First, Roberts "began incorporating arguments that would invalidate the Medicaid expansion," Biskupic reports in her 2019 book The Chief: The Life and Turbulent Times of Chief Justice John Roberts. "This was a strange turn. None of the lower courts that had taken up the ACA had rejected the Medicaid expansion, and it wasn't seen as controversial in terms of constitutional debate and public controversy."
"Breyer and Kagan had voted in the private March conference to uphold the new Medicaid requirement, and their votes had been unequivocal," Biskupic continues. "But they were pragmatists. If there was a chance that Roberts would cast the critical vote to uphold the central plank of Obamacare—and negotiations in May were such that they still considered that a shaky proposition—they were willing to meet him partway."
Roberts' ruling on the individual mandate was hailed as some sort of larger-than-politics threading-the-political-needle, but Biskupic suggests the backroom negotiations over the Medicaid measure constituted the sort of political horse-trading that's purportedly antithetical to everything the Supreme Court stands for. Mother Jones political blogger Kevin Drum encapsulates Roberts' (likely) thinking nicely: "in order to retain his conservative reputation, he needed to strike down something in return for upholding the mandate."
The other maddening element of blocking ACA Medicaid expansion and its subsequent impact on mortality concerns the discourse preceding the Supreme Court ruling. Way back in December of 2009, then-Washington Post economics blogger Ezra Klein caused a small Beltway stir when he lambasted then-Senator Joe Lieberman for threatening to filibuster health-care reform over a separate Medicare expansion. "If there's a policy rationale here, it's not apparent to me, or to others who've interviewed him," Klein wrote. "At this point, Lieberman seems primarily motivated by torturing liberals. That is to say, he seems willing to cause the deaths of hundreds of thousands of people in order to settle an old electoral score."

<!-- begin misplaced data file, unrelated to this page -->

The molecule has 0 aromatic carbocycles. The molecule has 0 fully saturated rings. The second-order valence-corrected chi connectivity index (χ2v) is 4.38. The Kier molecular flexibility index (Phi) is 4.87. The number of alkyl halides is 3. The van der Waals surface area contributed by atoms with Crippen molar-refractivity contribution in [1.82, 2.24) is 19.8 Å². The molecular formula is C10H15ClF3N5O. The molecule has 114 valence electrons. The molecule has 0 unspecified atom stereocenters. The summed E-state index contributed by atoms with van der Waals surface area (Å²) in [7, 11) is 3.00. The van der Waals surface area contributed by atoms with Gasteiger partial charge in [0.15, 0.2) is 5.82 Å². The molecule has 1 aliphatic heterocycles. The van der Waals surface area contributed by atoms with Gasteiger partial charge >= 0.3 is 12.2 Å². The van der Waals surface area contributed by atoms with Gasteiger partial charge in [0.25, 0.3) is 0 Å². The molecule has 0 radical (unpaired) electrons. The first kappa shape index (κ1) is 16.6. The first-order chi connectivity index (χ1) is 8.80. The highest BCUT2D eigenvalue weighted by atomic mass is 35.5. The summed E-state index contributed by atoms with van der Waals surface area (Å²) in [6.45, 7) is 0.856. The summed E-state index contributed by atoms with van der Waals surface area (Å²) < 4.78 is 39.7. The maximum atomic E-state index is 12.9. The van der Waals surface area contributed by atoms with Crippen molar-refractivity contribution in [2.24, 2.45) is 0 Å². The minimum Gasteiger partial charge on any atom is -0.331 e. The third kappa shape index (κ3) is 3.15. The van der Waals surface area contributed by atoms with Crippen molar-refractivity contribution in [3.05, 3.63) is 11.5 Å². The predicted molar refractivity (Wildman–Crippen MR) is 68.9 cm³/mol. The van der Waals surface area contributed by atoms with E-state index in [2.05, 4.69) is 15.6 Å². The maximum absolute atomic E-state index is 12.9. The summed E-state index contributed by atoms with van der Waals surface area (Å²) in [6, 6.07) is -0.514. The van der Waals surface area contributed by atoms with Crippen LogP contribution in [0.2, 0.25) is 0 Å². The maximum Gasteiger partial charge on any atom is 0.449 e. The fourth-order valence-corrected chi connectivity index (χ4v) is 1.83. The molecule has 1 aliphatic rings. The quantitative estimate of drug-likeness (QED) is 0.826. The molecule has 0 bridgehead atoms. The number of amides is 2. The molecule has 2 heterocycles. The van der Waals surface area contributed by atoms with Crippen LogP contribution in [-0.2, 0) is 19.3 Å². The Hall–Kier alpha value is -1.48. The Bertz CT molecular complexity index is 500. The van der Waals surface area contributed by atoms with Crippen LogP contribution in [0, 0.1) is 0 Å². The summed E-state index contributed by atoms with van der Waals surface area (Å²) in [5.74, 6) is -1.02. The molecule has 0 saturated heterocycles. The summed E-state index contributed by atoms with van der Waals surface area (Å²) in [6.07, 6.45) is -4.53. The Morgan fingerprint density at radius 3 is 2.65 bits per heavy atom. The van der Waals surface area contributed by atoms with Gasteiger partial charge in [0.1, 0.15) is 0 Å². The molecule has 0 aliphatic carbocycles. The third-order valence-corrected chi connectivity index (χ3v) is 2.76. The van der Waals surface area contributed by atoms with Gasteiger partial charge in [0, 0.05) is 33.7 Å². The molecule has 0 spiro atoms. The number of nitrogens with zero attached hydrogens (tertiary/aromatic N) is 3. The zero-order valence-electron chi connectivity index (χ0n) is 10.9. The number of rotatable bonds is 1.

Many established politicos lost their head over the dastardly implication that not only do substantive policy reforms actually save lives, but those who oppose them over what appear to be purely political reasons deserve responsibility for those lives. Klein "essentially accuses Lieberman of mass murder because he disagrees with him on a policy issue about which there is considerable debate among people of good will across the political spectrum," gasped fellow Washington Post "voice" Charles Lane, adding that "[Lieberman's] position on the Medicare buy-in is hardly beyond the pale."
Killing the ACA Medicare expansion may not have let as many as 137,000 Americans die over six years the way the 2008 Urban Institute study Klein cited suggested, but we do know now that Roberts' decision on the separate ACA Medicaid expansion likely doomed 15,000 Americans.
Make no mistake: Policy saves lives. And while Roberts may have saved the ACA as a constitutional Schrodinger's cat, those Americans who were relying on the Medicaid expansion weren't so lucky—and that responsibility lies, inexorably, with him.